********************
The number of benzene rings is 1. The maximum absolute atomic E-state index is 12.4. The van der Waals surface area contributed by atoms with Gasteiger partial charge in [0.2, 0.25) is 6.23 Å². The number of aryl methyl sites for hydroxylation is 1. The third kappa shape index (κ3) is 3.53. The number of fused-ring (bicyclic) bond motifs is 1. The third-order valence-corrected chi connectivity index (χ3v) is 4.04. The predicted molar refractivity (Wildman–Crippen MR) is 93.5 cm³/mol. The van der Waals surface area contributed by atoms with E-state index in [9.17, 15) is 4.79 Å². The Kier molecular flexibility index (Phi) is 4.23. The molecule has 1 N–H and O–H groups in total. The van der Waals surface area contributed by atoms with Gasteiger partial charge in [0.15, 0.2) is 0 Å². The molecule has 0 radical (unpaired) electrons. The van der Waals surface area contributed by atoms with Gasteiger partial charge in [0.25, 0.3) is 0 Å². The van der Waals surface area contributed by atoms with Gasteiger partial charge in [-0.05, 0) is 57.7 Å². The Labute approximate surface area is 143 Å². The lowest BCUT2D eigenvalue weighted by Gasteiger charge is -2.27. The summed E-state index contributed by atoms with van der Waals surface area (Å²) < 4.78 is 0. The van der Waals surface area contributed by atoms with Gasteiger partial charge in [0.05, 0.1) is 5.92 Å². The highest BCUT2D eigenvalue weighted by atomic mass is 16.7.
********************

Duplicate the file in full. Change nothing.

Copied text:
The number of benzene rings is 1. The maximum absolute atomic E-state index is 12.4. The van der Waals surface area contributed by atoms with Gasteiger partial charge in [0.2, 0.25) is 6.23 Å². The number of aryl methyl sites for hydroxylation is 1. The third kappa shape index (κ3) is 3.53. The number of fused-ring (bicyclic) bond motifs is 1. The third-order valence-corrected chi connectivity index (χ3v) is 4.04. The predicted molar refractivity (Wildman–Crippen MR) is 93.5 cm³/mol. The van der Waals surface area contributed by atoms with E-state index in [9.17, 15) is 4.79 Å². The Kier molecular flexibility index (Phi) is 4.23. The molecule has 1 N–H and O–H groups in total. The van der Waals surface area contributed by atoms with Gasteiger partial charge in [0.15, 0.2) is 0 Å². The molecule has 0 radical (unpaired) electrons. The van der Waals surface area contributed by atoms with Gasteiger partial charge in [0.25, 0.3) is 0 Å². The van der Waals surface area contributed by atoms with Gasteiger partial charge in [-0.05, 0) is 57.7 Å². The Labute approximate surface area is 143 Å². The lowest BCUT2D eigenvalue weighted by Gasteiger charge is -2.27. The summed E-state index contributed by atoms with van der Waals surface area (Å²) < 4.78 is 0. The van der Waals surface area contributed by atoms with Gasteiger partial charge in [0.05, 0.1) is 5.92 Å². The highest BCUT2D eigenvalue weighted by atomic mass is 16.7.